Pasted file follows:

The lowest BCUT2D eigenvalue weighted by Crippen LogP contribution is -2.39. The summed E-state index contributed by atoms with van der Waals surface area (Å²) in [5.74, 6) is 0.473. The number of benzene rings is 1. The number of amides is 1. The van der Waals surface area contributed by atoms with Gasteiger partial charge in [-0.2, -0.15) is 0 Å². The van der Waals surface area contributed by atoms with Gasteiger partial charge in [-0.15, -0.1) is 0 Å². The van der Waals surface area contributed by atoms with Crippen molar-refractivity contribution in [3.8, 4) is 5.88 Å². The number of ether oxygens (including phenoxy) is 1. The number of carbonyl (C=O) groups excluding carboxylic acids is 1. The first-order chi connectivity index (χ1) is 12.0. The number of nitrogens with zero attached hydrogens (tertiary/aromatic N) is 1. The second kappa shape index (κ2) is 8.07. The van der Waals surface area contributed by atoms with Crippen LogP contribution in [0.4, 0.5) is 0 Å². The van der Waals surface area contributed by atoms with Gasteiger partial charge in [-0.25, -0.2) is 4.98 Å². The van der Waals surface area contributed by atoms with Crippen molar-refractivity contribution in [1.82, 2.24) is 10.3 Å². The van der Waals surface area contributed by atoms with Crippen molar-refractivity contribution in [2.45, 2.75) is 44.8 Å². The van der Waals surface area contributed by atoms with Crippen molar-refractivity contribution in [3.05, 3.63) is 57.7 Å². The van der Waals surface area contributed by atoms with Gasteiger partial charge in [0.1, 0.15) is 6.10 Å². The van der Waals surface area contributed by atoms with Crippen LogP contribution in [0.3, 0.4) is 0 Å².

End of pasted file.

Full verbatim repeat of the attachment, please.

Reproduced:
The lowest BCUT2D eigenvalue weighted by Crippen LogP contribution is -2.39. The summed E-state index contributed by atoms with van der Waals surface area (Å²) in [5.74, 6) is 0.473. The number of benzene rings is 1. The number of amides is 1. The van der Waals surface area contributed by atoms with Gasteiger partial charge in [-0.2, -0.15) is 0 Å². The van der Waals surface area contributed by atoms with Gasteiger partial charge in [-0.15, -0.1) is 0 Å². The van der Waals surface area contributed by atoms with Crippen molar-refractivity contribution in [3.8, 4) is 5.88 Å². The number of ether oxygens (including phenoxy) is 1. The number of carbonyl (C=O) groups excluding carboxylic acids is 1. The first-order chi connectivity index (χ1) is 12.0. The number of nitrogens with zero attached hydrogens (tertiary/aromatic N) is 1. The second kappa shape index (κ2) is 8.07. The van der Waals surface area contributed by atoms with Crippen LogP contribution in [0.4, 0.5) is 0 Å². The van der Waals surface area contributed by atoms with Gasteiger partial charge in [-0.25, -0.2) is 4.98 Å². The van der Waals surface area contributed by atoms with Crippen molar-refractivity contribution in [1.82, 2.24) is 10.3 Å². The van der Waals surface area contributed by atoms with Crippen molar-refractivity contribution in [2.45, 2.75) is 44.8 Å². The van der Waals surface area contributed by atoms with Crippen molar-refractivity contribution in [3.05, 3.63) is 57.7 Å². The van der Waals surface area contributed by atoms with Gasteiger partial charge in [0.1, 0.15) is 6.10 Å². The van der Waals surface area contributed by atoms with Crippen LogP contribution in [0.3, 0.4) is 0 Å².